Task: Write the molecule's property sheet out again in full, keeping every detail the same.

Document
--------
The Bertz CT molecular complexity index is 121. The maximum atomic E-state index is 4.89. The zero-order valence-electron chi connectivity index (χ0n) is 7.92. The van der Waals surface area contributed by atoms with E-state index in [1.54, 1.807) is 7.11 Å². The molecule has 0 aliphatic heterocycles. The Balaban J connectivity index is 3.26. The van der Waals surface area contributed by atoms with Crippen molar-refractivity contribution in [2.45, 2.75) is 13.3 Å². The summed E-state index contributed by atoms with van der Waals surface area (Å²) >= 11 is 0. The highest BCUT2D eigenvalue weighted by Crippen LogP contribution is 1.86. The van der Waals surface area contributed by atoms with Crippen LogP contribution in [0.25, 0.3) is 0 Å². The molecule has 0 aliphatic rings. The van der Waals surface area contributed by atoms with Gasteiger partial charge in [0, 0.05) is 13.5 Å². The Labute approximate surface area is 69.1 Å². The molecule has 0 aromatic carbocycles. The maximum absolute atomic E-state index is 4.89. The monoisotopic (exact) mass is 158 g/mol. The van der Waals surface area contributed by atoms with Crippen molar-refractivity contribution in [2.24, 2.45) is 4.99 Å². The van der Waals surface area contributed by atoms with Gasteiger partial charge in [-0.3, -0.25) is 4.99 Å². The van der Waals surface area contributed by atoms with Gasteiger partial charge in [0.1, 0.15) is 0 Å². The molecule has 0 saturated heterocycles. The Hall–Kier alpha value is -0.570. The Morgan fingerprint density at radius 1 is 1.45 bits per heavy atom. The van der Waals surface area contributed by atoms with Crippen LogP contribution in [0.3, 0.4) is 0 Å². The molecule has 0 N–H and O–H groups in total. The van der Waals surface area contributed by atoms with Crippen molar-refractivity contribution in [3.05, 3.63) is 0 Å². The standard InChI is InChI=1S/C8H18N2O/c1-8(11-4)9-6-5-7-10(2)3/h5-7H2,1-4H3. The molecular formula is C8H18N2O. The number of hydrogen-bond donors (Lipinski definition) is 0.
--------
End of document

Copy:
The Bertz CT molecular complexity index is 121. The maximum atomic E-state index is 4.89. The zero-order valence-electron chi connectivity index (χ0n) is 7.92. The van der Waals surface area contributed by atoms with E-state index in [1.54, 1.807) is 7.11 Å². The molecule has 0 aliphatic heterocycles. The Balaban J connectivity index is 3.26. The van der Waals surface area contributed by atoms with Crippen molar-refractivity contribution in [2.45, 2.75) is 13.3 Å². The summed E-state index contributed by atoms with van der Waals surface area (Å²) >= 11 is 0. The highest BCUT2D eigenvalue weighted by Crippen LogP contribution is 1.86. The van der Waals surface area contributed by atoms with Crippen LogP contribution in [0.25, 0.3) is 0 Å². The molecule has 0 aliphatic rings. The van der Waals surface area contributed by atoms with Gasteiger partial charge in [0, 0.05) is 13.5 Å². The Labute approximate surface area is 69.1 Å². The molecule has 0 aromatic carbocycles. The maximum absolute atomic E-state index is 4.89. The monoisotopic (exact) mass is 158 g/mol. The van der Waals surface area contributed by atoms with Crippen molar-refractivity contribution in [2.24, 2.45) is 4.99 Å². The van der Waals surface area contributed by atoms with Gasteiger partial charge in [-0.3, -0.25) is 4.99 Å². The van der Waals surface area contributed by atoms with Gasteiger partial charge in [0.1, 0.15) is 0 Å². The molecule has 0 saturated heterocycles. The Hall–Kier alpha value is -0.570. The Morgan fingerprint density at radius 1 is 1.45 bits per heavy atom. The van der Waals surface area contributed by atoms with Crippen LogP contribution in [0.3, 0.4) is 0 Å². The molecule has 0 N–H and O–H groups in total. The van der Waals surface area contributed by atoms with Crippen molar-refractivity contribution in [3.05, 3.63) is 0 Å². The standard InChI is InChI=1S/C8H18N2O/c1-8(11-4)9-6-5-7-10(2)3/h5-7H2,1-4H3. The molecular formula is C8H18N2O. The number of hydrogen-bond donors (Lipinski definition) is 0.